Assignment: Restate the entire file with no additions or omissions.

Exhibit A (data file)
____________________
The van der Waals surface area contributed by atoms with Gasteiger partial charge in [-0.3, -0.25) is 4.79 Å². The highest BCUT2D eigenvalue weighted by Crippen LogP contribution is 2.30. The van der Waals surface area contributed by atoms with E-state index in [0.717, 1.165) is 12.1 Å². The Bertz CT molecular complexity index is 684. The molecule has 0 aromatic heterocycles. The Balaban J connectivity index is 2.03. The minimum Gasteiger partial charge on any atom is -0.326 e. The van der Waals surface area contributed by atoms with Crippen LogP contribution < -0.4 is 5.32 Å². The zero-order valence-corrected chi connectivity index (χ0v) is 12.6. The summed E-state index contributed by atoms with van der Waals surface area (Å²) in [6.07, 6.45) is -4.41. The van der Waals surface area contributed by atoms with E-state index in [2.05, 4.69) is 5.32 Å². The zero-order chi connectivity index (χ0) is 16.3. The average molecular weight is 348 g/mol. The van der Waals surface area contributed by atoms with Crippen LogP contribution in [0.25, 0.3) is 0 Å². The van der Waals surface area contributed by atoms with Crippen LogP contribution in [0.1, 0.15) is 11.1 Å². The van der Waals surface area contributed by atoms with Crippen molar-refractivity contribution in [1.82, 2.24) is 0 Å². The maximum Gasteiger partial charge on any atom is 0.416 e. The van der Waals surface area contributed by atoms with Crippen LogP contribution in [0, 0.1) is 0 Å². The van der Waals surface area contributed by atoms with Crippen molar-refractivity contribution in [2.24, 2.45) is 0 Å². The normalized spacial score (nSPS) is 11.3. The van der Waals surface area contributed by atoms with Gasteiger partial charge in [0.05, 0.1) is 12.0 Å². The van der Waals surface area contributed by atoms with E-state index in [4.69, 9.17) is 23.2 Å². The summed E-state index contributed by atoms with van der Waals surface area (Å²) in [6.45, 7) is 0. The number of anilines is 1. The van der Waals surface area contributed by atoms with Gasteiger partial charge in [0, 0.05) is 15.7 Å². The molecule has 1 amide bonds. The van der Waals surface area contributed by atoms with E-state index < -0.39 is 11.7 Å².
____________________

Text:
The van der Waals surface area contributed by atoms with Gasteiger partial charge in [-0.3, -0.25) is 4.79 Å². The highest BCUT2D eigenvalue weighted by Crippen LogP contribution is 2.30. The van der Waals surface area contributed by atoms with E-state index in [0.717, 1.165) is 12.1 Å². The Bertz CT molecular complexity index is 684. The molecule has 0 aromatic heterocycles. The Balaban J connectivity index is 2.03. The minimum Gasteiger partial charge on any atom is -0.326 e. The van der Waals surface area contributed by atoms with Crippen LogP contribution < -0.4 is 5.32 Å². The zero-order valence-corrected chi connectivity index (χ0v) is 12.6. The summed E-state index contributed by atoms with van der Waals surface area (Å²) in [6.07, 6.45) is -4.41. The van der Waals surface area contributed by atoms with E-state index in [2.05, 4.69) is 5.32 Å². The zero-order chi connectivity index (χ0) is 16.3. The average molecular weight is 348 g/mol. The van der Waals surface area contributed by atoms with Crippen LogP contribution in [0.25, 0.3) is 0 Å². The van der Waals surface area contributed by atoms with Crippen LogP contribution in [0.1, 0.15) is 11.1 Å². The van der Waals surface area contributed by atoms with Crippen molar-refractivity contribution in [1.82, 2.24) is 0 Å². The maximum Gasteiger partial charge on any atom is 0.416 e. The van der Waals surface area contributed by atoms with Crippen LogP contribution in [0, 0.1) is 0 Å². The van der Waals surface area contributed by atoms with Crippen molar-refractivity contribution in [2.24, 2.45) is 0 Å². The normalized spacial score (nSPS) is 11.3. The van der Waals surface area contributed by atoms with Gasteiger partial charge in [0.05, 0.1) is 12.0 Å². The van der Waals surface area contributed by atoms with E-state index in [4.69, 9.17) is 23.2 Å². The summed E-state index contributed by atoms with van der Waals surface area (Å²) in [6.45, 7) is 0. The number of anilines is 1. The van der Waals surface area contributed by atoms with Gasteiger partial charge in [0, 0.05) is 15.7 Å². The molecule has 1 amide bonds. The van der Waals surface area contributed by atoms with E-state index < -0.39 is 11.7 Å².